Bulgaria: The role of nuclear energy and renewable sources of energy emphasised in the country’s energy strategy

The Bulgarian parliament on 1 June approved the Energy Strategy until 2020 prepared by the centre-right government led by Boyko Borisov. The form in which the document has been prepared indicates that Sofia wants to improve the country’s energy security by developing the nuclear potential in its electric energy sector, building gas infrastructure and using renewable energy sources (RES).
The strategy is to offer a response to the three key challenges the Bulgarian economy is facing: the need to reduce its heavy dependence on imports (almost all of its oil, gas and nuclear fuel supplies come from Russia), lowering the economy’s energy consumption and coping with climate-related challenges. This document stresses the need to improve the energy efficiency and to increase the share of RES in the country’s energy balance (from 9% in 2008 to 16% in 2020). The document also emphasises the role of nuclear energy and suggests extending the period of operation of the existing power plant in Kozloduy and obtaining an additional 2,000 megawatts of power through the development of the Kozloduy power plant or building a new one in Belene. The authors of the document strongly indicate the need to diversify the routes of supplies, envisaging for example the development of gas interconnectors and the construction of an LNG/CNG terminal at the Black Sea coast. Under pressure from the opposition, the government removed the part which provided for the need to sign long-term gas contracts with Russia (those currently in force are due to expire at the end of 2012).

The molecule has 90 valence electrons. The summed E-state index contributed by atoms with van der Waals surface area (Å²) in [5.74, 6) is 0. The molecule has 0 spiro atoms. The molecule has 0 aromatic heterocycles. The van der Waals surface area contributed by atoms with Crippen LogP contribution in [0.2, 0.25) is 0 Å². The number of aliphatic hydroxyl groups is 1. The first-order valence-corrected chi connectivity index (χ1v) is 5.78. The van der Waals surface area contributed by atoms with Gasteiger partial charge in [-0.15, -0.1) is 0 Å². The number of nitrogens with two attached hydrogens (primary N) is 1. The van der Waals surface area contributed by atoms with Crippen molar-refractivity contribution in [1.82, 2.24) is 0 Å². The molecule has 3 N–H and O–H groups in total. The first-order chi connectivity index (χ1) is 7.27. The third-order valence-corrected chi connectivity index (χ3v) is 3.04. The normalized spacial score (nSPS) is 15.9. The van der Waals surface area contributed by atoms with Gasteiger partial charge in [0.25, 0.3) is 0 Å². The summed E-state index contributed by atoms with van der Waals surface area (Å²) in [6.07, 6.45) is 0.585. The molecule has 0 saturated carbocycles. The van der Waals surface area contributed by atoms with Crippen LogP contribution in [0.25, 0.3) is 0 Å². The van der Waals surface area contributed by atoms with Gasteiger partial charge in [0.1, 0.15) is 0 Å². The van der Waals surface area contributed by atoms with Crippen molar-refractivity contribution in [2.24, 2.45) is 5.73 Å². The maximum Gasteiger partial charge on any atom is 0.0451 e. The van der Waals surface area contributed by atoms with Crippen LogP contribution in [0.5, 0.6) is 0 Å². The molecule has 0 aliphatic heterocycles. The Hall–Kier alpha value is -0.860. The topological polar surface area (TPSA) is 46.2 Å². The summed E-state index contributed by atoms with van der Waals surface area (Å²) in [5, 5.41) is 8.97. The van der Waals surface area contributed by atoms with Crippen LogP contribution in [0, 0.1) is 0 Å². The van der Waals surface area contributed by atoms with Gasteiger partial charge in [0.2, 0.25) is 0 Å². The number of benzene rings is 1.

The strategy presents the programme for the improvement of Bulgaria’s energy security in a comprehensive way. However, it is difficult to state which of the proposals presented in it will be implemented. Since the country’s legislation is rather unfavourable to investors, the development of RES seems unlikely. The emphasis the strategy has put on the role of the nuclear energy sector also does not necessarily mean that the country’s nuclear potential will be developed. This document should be seen more as a vote for the development of the nuclear energy sector in the context of the recent debate on the future of nuclear energy in the EU. It is also a sign of support from a major part of the political elite for the continuation of the Belene project, the implementation of which is still uncertain due to doubts regarding its cost-efficiency and problems with funding. <dab>